Re: Social Contract GR's Affect on sarge
Humberto Massa <firstname.lastname@example.org> writes:
>>What about source code that has passed an obfuscator or a transpiler?
> Could be, and probably should be, effectively prohibited in this
> very point.
It should be, but it isn't.
>>This outlaws data stored in lossy compression formats.
> No. This will only make data stored in lossy compression formats not
> the Source Code when the source code is non-lossy-compression
> formatted. Counter-example: my camera spits out JPEG images. This is
> the Source Code for any images I do using it.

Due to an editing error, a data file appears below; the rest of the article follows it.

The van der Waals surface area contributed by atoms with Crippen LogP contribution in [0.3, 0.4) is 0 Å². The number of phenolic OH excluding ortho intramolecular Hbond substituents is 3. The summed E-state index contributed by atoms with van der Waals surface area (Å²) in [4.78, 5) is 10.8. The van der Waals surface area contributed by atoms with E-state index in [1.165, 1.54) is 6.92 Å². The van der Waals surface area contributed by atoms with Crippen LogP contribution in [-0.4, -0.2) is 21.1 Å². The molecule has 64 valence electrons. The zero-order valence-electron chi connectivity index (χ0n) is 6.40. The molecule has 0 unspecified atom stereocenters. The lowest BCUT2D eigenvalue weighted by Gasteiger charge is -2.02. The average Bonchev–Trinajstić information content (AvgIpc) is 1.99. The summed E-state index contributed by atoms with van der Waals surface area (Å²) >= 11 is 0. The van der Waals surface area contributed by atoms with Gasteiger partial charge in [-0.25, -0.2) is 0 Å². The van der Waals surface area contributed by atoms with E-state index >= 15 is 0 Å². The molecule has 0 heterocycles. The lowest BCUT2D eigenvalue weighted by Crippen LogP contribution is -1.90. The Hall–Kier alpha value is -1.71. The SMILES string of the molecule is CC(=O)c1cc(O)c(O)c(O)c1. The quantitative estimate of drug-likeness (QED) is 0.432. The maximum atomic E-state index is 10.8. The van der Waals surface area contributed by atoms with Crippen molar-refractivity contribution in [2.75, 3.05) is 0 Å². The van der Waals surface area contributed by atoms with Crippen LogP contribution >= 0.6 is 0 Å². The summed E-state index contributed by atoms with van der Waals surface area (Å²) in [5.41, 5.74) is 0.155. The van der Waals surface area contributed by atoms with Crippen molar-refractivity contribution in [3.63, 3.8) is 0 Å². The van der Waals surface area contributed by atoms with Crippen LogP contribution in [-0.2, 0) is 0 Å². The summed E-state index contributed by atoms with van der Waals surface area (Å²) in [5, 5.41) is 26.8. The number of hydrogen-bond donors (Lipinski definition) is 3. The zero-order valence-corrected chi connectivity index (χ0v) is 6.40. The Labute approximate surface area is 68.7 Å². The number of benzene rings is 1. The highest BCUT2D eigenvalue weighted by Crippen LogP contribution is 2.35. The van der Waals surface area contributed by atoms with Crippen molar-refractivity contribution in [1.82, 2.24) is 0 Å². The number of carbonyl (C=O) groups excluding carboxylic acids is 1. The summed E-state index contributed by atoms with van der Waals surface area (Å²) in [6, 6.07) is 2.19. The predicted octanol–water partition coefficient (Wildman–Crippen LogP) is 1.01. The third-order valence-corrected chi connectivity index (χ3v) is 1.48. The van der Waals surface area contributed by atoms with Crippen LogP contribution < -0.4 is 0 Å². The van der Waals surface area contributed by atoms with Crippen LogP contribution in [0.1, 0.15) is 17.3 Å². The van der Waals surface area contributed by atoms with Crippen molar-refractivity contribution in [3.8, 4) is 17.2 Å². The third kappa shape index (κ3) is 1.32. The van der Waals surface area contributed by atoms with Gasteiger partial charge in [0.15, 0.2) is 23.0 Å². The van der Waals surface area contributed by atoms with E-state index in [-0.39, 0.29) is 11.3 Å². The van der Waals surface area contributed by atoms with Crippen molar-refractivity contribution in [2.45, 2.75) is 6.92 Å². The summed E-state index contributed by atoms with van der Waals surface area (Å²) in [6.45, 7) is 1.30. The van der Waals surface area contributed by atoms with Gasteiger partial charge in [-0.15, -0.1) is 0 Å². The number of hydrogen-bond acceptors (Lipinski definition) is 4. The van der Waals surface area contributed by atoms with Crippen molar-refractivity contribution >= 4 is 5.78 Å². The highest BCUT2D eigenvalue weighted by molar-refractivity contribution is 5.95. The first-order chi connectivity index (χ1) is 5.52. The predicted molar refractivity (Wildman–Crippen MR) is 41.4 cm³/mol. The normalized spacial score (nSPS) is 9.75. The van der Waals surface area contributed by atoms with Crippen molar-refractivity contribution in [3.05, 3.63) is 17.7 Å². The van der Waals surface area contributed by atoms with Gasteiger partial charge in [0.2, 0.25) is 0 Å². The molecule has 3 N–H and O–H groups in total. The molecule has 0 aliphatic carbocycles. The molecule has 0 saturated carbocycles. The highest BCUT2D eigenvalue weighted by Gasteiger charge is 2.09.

Yes, but your definition still outlaws those because no 1-to-1
conversion is possible (even from JPEG to JPEG).
>>To me it illustrates that "The source code for a work means the
>>preferred form of the work for making modifications to it." isn't so
>>bad as a definition after all. 8-)
> I am trying to make it a definition... because it is not! Preferred by
Well, that's easy: by the person who furnished the compiled binaries
for you. If he doesn't do any modifications, he is not a developer,
and must have obtained the source code from someone else, and so on.
Current mail filters: many dial-up/DSL/cable modem hosts, and the
following domains: atlas.cz, bigpond.com, di-ve.com, netscape.net,
postino.it, tiscali.co.uk, tiscali.cz, tiscali.it, voila.fr.